Roll-your-own cigarettes put out by state, fed taxes
Machine owners must now obtain federal licenses
July 11, 2012 - Updated: 4:54 p.m.
About 16 months ago, Mohammad Khan at Spokane Cigar bought a roll-your-own cigarette machine that slowly but surely developed a following among his customers.
By last month, it was producing and selling as many as 10 cartons a day to people who liked the lower-cost cigarettes.
Now, thanks to state court rulings and the federal highway bill, that $33,000 machine has become little more than “an expensive paperweight,” he said. It was moved to a back room in the North Division store and may never roll another cigarette.
“I’ll give you a great deal,” Khan joked Tuesday, but he turned serious when explaining he may have to cut staff.
The machines, which were once a growth industry in Washington as smokers sought to avoid one of the nation’s highest cigarette tax rates, are essentially being put in mothballs by federal legislation that was signed last Friday and by state court rulings handed down a few days earlier.
The massive federal bill, designed mainly to start or continue major transportation projects, also has a provision that requires owners of the machines to obtain federal licenses like the major cigarette manufacturers. Getting that license can take as long as a year, said Mike Gowrylow, of the state Department of Revenue.
Additionally, the stores must start collecting the same state and federal taxes on roll-your-own cigarettes that are assessed on commercially produced cigarettes.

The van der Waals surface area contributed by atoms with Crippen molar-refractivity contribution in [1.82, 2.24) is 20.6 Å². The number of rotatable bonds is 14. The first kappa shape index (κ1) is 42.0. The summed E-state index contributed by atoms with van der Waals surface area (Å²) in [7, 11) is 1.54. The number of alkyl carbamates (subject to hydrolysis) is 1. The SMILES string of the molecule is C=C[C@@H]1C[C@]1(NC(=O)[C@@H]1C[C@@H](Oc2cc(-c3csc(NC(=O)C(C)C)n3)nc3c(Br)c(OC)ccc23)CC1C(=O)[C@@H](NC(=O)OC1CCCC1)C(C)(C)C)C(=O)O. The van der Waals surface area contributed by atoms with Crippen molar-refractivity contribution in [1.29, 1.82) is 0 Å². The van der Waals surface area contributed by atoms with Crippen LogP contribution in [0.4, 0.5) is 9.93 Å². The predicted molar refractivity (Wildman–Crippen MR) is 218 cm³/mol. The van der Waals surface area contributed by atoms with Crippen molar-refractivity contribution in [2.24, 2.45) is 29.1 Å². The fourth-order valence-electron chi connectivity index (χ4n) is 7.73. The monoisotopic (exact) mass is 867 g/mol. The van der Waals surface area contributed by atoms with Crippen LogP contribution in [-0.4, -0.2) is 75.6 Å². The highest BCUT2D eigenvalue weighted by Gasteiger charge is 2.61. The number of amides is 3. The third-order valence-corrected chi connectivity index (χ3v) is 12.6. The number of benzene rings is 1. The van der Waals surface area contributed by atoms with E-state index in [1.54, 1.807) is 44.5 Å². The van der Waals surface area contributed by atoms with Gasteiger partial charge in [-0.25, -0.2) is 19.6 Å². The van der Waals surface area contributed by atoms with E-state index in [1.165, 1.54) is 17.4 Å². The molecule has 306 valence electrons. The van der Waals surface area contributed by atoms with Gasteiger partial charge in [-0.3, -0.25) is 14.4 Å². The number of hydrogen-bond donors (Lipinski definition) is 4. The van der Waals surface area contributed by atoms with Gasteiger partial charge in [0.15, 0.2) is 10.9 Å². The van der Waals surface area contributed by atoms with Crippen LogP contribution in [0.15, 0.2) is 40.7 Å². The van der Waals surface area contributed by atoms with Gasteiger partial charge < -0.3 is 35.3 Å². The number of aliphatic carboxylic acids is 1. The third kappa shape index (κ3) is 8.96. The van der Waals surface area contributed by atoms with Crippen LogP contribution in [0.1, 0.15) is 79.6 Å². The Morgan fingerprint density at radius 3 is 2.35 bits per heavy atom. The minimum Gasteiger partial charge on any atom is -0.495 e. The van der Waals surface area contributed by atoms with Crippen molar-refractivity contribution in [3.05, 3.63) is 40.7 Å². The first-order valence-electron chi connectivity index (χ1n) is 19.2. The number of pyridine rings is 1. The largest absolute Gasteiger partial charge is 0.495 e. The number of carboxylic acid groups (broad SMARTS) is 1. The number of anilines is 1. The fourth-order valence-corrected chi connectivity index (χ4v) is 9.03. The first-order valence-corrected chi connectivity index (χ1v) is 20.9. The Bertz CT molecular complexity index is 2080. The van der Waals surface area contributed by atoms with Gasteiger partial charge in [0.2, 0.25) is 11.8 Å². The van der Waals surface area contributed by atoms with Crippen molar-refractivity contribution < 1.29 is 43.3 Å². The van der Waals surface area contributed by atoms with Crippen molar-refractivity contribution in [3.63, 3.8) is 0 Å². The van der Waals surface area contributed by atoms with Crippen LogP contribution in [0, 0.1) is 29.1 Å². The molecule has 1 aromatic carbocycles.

The federal tax is about $1 per pack for cigarettes; the state tax is another $3 per pack, or 15 cents per cigarette.
Earlier in the week, the state Supreme Court dismissed a challenge to Washington tax law filed by the manufacturer and operators of roll-your-own cigarette machines. The operators had won the first round in the fight over the tax in June, when a trial judge said the Legislature improperly extended the state’s taxes on cigarettes to the roll-your-own machines.
But the state appealed, and the roll-your-own industry was ordered to post a $200,000 bond to cover the taxes they might owe if they lost the appeal. When they didn’t post the money, the tax went into effect as scheduled. After Congress passed the highway bill at the end of June, the machine distributors and owners agreed with the Revenue Department to dismiss the case in state courts.
With the new state and federal taxes combined, the cost of a carton of roll-your-own smokes – 10 packs with 20 cigarettes each – would go from about $33 to about $55, Khan said.
That’s close to the cost of a carton of factory-rolled cigarettes. The differential was what generated the steady rise in customers to the machines, he said, and made them popular among people with low or fixed incomes.
By some projections, Eastern Washington was going to have 55 of the machines by the end of the year, Khan said, and the Interstate 5 corridor as many as 100, some in stores set up just for roll-your-own business. That kind of growth is also what made Congress and the Legislature focus on roll-your-owns as a tax source.
Stores that relied principally on the revenue generated by the machines have shut down. Khan’s store sells cigars and other tobacco products, so it will just cut back. He’s not sure if he’ll have to lay off one employee or reduce all the workers’ hours.
He said the state will now lose the sales tax and the tobacco tax the stores were generating because customers in Spokane will have a bigger incentive to drive to Idaho for cheaper smokes.
But Gowrylow said Washington expects to see a net increase of about $12 million a year in revenue as smokers shift to the higher-taxed cigarettes. Driving across the state line to avoid taxes always has been an issue. It’s illegal, he said, even though “there’s not a lot of emphasis on catching individuals.”